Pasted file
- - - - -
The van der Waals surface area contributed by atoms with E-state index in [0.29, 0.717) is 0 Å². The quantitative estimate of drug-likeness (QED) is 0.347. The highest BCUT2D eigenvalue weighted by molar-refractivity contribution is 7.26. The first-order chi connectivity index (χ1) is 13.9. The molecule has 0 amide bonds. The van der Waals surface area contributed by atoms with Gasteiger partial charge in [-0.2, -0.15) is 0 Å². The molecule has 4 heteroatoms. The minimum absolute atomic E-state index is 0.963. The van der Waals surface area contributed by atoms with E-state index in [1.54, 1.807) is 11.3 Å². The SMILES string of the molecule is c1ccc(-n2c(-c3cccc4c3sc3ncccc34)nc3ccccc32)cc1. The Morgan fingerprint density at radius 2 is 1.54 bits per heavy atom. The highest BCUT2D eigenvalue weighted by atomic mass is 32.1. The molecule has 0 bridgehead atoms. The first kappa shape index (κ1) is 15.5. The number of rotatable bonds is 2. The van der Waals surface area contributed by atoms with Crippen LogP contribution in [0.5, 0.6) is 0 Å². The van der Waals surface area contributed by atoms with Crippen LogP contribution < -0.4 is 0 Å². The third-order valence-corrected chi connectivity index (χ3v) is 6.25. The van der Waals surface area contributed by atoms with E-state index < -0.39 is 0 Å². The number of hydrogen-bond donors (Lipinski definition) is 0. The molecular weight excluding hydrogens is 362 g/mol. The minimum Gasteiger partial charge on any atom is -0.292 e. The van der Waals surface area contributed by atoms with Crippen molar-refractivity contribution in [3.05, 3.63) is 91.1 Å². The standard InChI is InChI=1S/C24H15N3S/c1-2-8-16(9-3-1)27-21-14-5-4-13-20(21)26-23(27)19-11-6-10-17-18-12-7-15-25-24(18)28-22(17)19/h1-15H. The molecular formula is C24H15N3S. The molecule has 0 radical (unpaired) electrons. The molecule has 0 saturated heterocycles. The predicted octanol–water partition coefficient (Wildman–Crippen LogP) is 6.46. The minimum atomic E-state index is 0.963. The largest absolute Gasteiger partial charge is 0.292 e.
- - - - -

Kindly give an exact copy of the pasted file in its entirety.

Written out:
The van der Waals surface area contributed by atoms with E-state index in [0.29, 0.717) is 0 Å². The quantitative estimate of drug-likeness (QED) is 0.347. The highest BCUT2D eigenvalue weighted by molar-refractivity contribution is 7.26. The first-order chi connectivity index (χ1) is 13.9. The molecule has 0 amide bonds. The van der Waals surface area contributed by atoms with Gasteiger partial charge in [-0.2, -0.15) is 0 Å². The molecule has 4 heteroatoms. The minimum absolute atomic E-state index is 0.963. The van der Waals surface area contributed by atoms with E-state index in [1.54, 1.807) is 11.3 Å². The SMILES string of the molecule is c1ccc(-n2c(-c3cccc4c3sc3ncccc34)nc3ccccc32)cc1. The Morgan fingerprint density at radius 2 is 1.54 bits per heavy atom. The highest BCUT2D eigenvalue weighted by atomic mass is 32.1. The molecule has 0 bridgehead atoms. The first kappa shape index (κ1) is 15.5. The number of rotatable bonds is 2. The van der Waals surface area contributed by atoms with Crippen LogP contribution in [0.5, 0.6) is 0 Å². The van der Waals surface area contributed by atoms with Crippen LogP contribution < -0.4 is 0 Å². The third-order valence-corrected chi connectivity index (χ3v) is 6.25. The van der Waals surface area contributed by atoms with E-state index < -0.39 is 0 Å². The number of hydrogen-bond donors (Lipinski definition) is 0. The molecular weight excluding hydrogens is 362 g/mol. The minimum Gasteiger partial charge on any atom is -0.292 e. The van der Waals surface area contributed by atoms with Crippen molar-refractivity contribution in [3.05, 3.63) is 91.1 Å². The standard InChI is InChI=1S/C24H15N3S/c1-2-8-16(9-3-1)27-21-14-5-4-13-20(21)26-23(27)19-11-6-10-17-18-12-7-15-25-24(18)28-22(17)19/h1-15H. The molecular formula is C24H15N3S. The molecule has 0 radical (unpaired) electrons. The molecule has 0 saturated heterocycles. The predicted octanol–water partition coefficient (Wildman–Crippen LogP) is 6.46. The minimum atomic E-state index is 0.963. The largest absolute Gasteiger partial charge is 0.292 e.